The man was then transported and booked into Kitsap County Jail for the warrants. Bail was set at $10,000.
The vehicle’s owner was contacted about how to dispose of the Escort. The man told police that he had sold the car to the suspect four to six months ago. A report of sale had not been completed.
The suspect had asked the owner to retrieve the Ford in order to avoid an impound, and he agreed. The suspect had asked that the keys be left inside the car for the owner. He told police he would walk over from Roosevelt Avenue to retrieve the Ford.
An officer was dispatched to Port Orchard Marina, where he met a woman who has a boat moored there.
The woman told the officer her HP laptop computer had been stolen off her boat sometime over the last two days. Her vessel is a 30-foot Chris Craft. She said the snap canvas cover over the back was loose when she arrived that day. She said it was closed when she left two days prior. The interior cabin of the vessel was unlocked and open for ventilation.
The woman said the laptop, valued at $700, was stowed under a blanket that has since been replaced after the computer was stolen. She told the officer that she would get the laptop’s serial number to him when she locates it. No suspects have been identified.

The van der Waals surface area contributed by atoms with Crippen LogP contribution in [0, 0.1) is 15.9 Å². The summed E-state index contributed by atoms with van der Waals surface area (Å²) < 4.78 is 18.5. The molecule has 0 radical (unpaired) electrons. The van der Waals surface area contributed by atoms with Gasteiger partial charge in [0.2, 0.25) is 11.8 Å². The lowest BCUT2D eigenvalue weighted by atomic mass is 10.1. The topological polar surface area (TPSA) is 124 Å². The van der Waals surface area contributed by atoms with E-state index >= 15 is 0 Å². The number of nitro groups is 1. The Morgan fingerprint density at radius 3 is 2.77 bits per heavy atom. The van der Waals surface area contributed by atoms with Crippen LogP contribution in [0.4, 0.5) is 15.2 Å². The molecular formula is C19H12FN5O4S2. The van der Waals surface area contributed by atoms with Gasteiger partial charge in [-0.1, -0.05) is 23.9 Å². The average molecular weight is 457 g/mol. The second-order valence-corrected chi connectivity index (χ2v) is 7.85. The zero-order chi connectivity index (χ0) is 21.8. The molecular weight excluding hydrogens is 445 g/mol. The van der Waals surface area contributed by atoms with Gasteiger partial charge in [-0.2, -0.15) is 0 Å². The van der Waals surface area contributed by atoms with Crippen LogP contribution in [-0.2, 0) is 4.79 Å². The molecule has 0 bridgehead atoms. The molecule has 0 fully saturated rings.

A police officer responded to a phone report of malicious mischief at the entrance of the McCormick Meadows housing development.
The development’s entrance sign had been reported to be damaged. Some of the neighbors had speculated that a group of kids wearing all-black attire had been seen in the area recently.
The HOA president told the officer that the cost to repair the sign was going to be between $750 and $1,000.
Police officers were called to a restaurant on the 1000 block of Bethel Avenue, where a man was reported to have refused to pay his breakfast bill.
Officers were told the suspect had arrived at the restaurant and had ordered food. A waitress said he kept getting food served while there and, when given a bill, he stated he couldn’t pay it.
After officers were directed to where the man was seated, he told them that he doesn’t normally have any money. He said that his “cashless” status was well-known by people, and his bills are usually paid by others. When asked if that was his game plan that day, the man said, well, yes.
He was instructed to stand up and then was placed under arrest for theft. The grifter was placed into handcuffs, seated into the police cruiser and readied for a free ride to jail. The restaurant said the man’s bill that day for unpaid food was $37.22.
Police later discovered the man had been arrested on March 29 on Bainbridge Island and again the same day in Poulsbo for similar mealtime thefts.
The gratis gourmand was booked for third-degree theft and bail was set at $5,000. He was issued a criminal citation and given a court date.